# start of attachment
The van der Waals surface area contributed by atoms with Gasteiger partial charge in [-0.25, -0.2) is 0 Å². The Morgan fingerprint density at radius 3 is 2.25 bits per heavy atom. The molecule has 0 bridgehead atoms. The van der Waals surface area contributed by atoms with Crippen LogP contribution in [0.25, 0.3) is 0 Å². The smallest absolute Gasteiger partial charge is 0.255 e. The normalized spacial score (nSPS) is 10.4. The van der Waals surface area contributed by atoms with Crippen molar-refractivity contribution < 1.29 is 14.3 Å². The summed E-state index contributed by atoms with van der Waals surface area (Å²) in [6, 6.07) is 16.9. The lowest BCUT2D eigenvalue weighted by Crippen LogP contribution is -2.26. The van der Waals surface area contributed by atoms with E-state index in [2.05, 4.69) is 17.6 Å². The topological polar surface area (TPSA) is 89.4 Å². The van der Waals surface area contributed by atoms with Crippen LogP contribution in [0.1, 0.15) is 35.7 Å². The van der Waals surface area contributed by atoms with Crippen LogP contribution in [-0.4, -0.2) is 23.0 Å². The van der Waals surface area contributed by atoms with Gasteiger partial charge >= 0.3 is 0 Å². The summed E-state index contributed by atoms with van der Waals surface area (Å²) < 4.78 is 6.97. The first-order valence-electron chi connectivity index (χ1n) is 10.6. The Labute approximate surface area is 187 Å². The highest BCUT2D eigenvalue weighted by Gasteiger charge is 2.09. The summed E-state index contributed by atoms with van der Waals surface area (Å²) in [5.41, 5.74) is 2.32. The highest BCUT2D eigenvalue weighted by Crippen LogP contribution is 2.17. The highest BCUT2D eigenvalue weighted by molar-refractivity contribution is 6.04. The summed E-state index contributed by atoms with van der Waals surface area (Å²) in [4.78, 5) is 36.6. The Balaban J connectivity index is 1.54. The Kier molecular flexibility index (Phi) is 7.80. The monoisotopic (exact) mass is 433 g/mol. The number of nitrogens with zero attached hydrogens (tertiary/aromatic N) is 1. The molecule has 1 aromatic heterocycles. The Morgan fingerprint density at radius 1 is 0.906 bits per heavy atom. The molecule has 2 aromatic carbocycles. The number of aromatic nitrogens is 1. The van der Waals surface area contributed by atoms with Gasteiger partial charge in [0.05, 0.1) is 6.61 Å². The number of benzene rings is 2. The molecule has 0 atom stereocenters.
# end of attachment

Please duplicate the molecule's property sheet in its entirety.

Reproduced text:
The van der Waals surface area contributed by atoms with Gasteiger partial charge in [-0.25, -0.2) is 0 Å². The Morgan fingerprint density at radius 3 is 2.25 bits per heavy atom. The molecule has 0 bridgehead atoms. The van der Waals surface area contributed by atoms with Crippen LogP contribution in [0.25, 0.3) is 0 Å². The smallest absolute Gasteiger partial charge is 0.255 e. The normalized spacial score (nSPS) is 10.4. The van der Waals surface area contributed by atoms with Crippen molar-refractivity contribution < 1.29 is 14.3 Å². The summed E-state index contributed by atoms with van der Waals surface area (Å²) in [6, 6.07) is 16.9. The lowest BCUT2D eigenvalue weighted by Crippen LogP contribution is -2.26. The van der Waals surface area contributed by atoms with E-state index in [2.05, 4.69) is 17.6 Å². The topological polar surface area (TPSA) is 89.4 Å². The van der Waals surface area contributed by atoms with Crippen LogP contribution in [0.1, 0.15) is 35.7 Å². The van der Waals surface area contributed by atoms with Crippen LogP contribution in [-0.4, -0.2) is 23.0 Å². The van der Waals surface area contributed by atoms with Gasteiger partial charge >= 0.3 is 0 Å². The summed E-state index contributed by atoms with van der Waals surface area (Å²) < 4.78 is 6.97. The first-order valence-electron chi connectivity index (χ1n) is 10.6. The Labute approximate surface area is 187 Å². The highest BCUT2D eigenvalue weighted by Gasteiger charge is 2.09. The summed E-state index contributed by atoms with van der Waals surface area (Å²) in [5.41, 5.74) is 2.32. The highest BCUT2D eigenvalue weighted by Crippen LogP contribution is 2.17. The highest BCUT2D eigenvalue weighted by molar-refractivity contribution is 6.04. The summed E-state index contributed by atoms with van der Waals surface area (Å²) in [4.78, 5) is 36.6. The Balaban J connectivity index is 1.54. The Kier molecular flexibility index (Phi) is 7.80. The monoisotopic (exact) mass is 433 g/mol. The number of nitrogens with zero attached hydrogens (tertiary/aromatic N) is 1. The molecule has 1 aromatic heterocycles. The Morgan fingerprint density at radius 1 is 0.906 bits per heavy atom. The molecule has 2 aromatic carbocycles. The number of aromatic nitrogens is 1. The van der Waals surface area contributed by atoms with Gasteiger partial charge in [0.05, 0.1) is 6.61 Å². The number of benzene rings is 2. The molecule has 0 atom stereocenters.